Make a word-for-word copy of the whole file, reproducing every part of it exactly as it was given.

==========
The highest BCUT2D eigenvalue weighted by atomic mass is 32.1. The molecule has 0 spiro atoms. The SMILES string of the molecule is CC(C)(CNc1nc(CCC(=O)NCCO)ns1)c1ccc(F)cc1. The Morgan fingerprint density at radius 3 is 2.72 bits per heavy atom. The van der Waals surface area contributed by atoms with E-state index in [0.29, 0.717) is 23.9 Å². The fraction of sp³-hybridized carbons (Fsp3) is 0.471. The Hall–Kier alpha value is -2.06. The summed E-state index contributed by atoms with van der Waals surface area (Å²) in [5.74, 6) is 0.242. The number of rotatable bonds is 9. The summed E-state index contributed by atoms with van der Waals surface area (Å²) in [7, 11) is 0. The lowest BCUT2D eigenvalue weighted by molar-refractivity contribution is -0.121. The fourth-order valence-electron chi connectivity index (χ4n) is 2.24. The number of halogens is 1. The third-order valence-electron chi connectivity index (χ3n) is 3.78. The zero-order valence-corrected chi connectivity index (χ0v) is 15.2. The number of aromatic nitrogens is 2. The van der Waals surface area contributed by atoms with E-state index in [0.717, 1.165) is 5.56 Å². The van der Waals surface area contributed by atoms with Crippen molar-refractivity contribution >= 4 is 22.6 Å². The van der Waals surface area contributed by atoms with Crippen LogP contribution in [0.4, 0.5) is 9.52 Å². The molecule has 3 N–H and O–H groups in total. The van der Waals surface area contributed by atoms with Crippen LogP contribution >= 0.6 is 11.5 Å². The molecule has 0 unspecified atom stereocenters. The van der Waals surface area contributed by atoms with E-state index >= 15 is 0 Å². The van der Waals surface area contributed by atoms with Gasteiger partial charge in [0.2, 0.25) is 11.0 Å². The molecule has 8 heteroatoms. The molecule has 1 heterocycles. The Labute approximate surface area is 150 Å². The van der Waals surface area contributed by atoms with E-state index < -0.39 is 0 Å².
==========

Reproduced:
The highest BCUT2D eigenvalue weighted by atomic mass is 32.1. The molecule has 0 spiro atoms. The SMILES string of the molecule is CC(C)(CNc1nc(CCC(=O)NCCO)ns1)c1ccc(F)cc1. The Morgan fingerprint density at radius 3 is 2.72 bits per heavy atom. The van der Waals surface area contributed by atoms with E-state index in [0.29, 0.717) is 23.9 Å². The fraction of sp³-hybridized carbons (Fsp3) is 0.471. The Hall–Kier alpha value is -2.06. The summed E-state index contributed by atoms with van der Waals surface area (Å²) in [5.74, 6) is 0.242. The number of rotatable bonds is 9. The summed E-state index contributed by atoms with van der Waals surface area (Å²) in [7, 11) is 0. The lowest BCUT2D eigenvalue weighted by molar-refractivity contribution is -0.121. The fourth-order valence-electron chi connectivity index (χ4n) is 2.24. The number of halogens is 1. The third-order valence-electron chi connectivity index (χ3n) is 3.78. The zero-order valence-corrected chi connectivity index (χ0v) is 15.2. The number of aromatic nitrogens is 2. The van der Waals surface area contributed by atoms with E-state index in [0.717, 1.165) is 5.56 Å². The van der Waals surface area contributed by atoms with Crippen molar-refractivity contribution >= 4 is 22.6 Å². The van der Waals surface area contributed by atoms with Crippen LogP contribution in [0.4, 0.5) is 9.52 Å². The molecule has 3 N–H and O–H groups in total. The van der Waals surface area contributed by atoms with Crippen LogP contribution >= 0.6 is 11.5 Å². The molecule has 0 unspecified atom stereocenters. The van der Waals surface area contributed by atoms with E-state index >= 15 is 0 Å². The van der Waals surface area contributed by atoms with Gasteiger partial charge in [0.2, 0.25) is 11.0 Å². The molecule has 8 heteroatoms. The molecule has 1 heterocycles. The Labute approximate surface area is 150 Å². The van der Waals surface area contributed by atoms with E-state index < -0.39 is 0 Å².